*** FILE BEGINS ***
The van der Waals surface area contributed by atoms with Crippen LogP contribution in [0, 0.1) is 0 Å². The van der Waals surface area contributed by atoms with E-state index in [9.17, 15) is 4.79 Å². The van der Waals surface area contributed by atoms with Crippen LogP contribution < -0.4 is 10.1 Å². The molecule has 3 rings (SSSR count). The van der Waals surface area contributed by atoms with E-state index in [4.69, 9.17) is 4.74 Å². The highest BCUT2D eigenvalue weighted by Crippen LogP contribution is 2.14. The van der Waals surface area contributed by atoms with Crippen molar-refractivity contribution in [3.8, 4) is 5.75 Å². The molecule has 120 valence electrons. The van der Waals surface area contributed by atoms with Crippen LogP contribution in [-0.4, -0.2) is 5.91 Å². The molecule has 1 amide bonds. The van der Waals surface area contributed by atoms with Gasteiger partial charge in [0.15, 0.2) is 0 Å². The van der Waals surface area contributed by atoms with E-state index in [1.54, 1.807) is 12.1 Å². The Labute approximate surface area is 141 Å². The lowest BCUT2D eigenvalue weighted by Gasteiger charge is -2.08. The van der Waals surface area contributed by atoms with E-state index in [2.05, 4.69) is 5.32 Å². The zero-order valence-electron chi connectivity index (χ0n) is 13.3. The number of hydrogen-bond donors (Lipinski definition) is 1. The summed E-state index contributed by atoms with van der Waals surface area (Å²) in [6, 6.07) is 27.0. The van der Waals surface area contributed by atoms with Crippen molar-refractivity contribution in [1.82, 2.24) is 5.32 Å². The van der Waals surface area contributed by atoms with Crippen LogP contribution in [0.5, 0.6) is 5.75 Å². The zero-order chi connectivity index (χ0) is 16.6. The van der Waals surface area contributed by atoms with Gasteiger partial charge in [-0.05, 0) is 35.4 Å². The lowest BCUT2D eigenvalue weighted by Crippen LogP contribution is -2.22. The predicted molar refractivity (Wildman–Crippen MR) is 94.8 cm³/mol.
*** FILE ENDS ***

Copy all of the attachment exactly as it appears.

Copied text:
The van der Waals surface area contributed by atoms with Crippen LogP contribution in [0, 0.1) is 0 Å². The van der Waals surface area contributed by atoms with E-state index in [9.17, 15) is 4.79 Å². The van der Waals surface area contributed by atoms with Crippen LogP contribution < -0.4 is 10.1 Å². The molecule has 3 rings (SSSR count). The van der Waals surface area contributed by atoms with E-state index in [4.69, 9.17) is 4.74 Å². The highest BCUT2D eigenvalue weighted by Crippen LogP contribution is 2.14. The van der Waals surface area contributed by atoms with Crippen molar-refractivity contribution in [3.8, 4) is 5.75 Å². The molecule has 120 valence electrons. The van der Waals surface area contributed by atoms with Crippen LogP contribution in [-0.4, -0.2) is 5.91 Å². The molecule has 1 amide bonds. The van der Waals surface area contributed by atoms with Gasteiger partial charge in [0.15, 0.2) is 0 Å². The van der Waals surface area contributed by atoms with E-state index in [1.54, 1.807) is 12.1 Å². The Labute approximate surface area is 141 Å². The lowest BCUT2D eigenvalue weighted by Gasteiger charge is -2.08. The van der Waals surface area contributed by atoms with E-state index in [2.05, 4.69) is 5.32 Å². The zero-order valence-electron chi connectivity index (χ0n) is 13.3. The number of hydrogen-bond donors (Lipinski definition) is 1. The summed E-state index contributed by atoms with van der Waals surface area (Å²) in [6, 6.07) is 27.0. The van der Waals surface area contributed by atoms with Crippen molar-refractivity contribution in [1.82, 2.24) is 5.32 Å². The van der Waals surface area contributed by atoms with Crippen LogP contribution in [0.5, 0.6) is 5.75 Å². The zero-order chi connectivity index (χ0) is 16.6. The van der Waals surface area contributed by atoms with Gasteiger partial charge in [-0.05, 0) is 35.4 Å². The lowest BCUT2D eigenvalue weighted by Crippen LogP contribution is -2.22. The predicted molar refractivity (Wildman–Crippen MR) is 94.8 cm³/mol.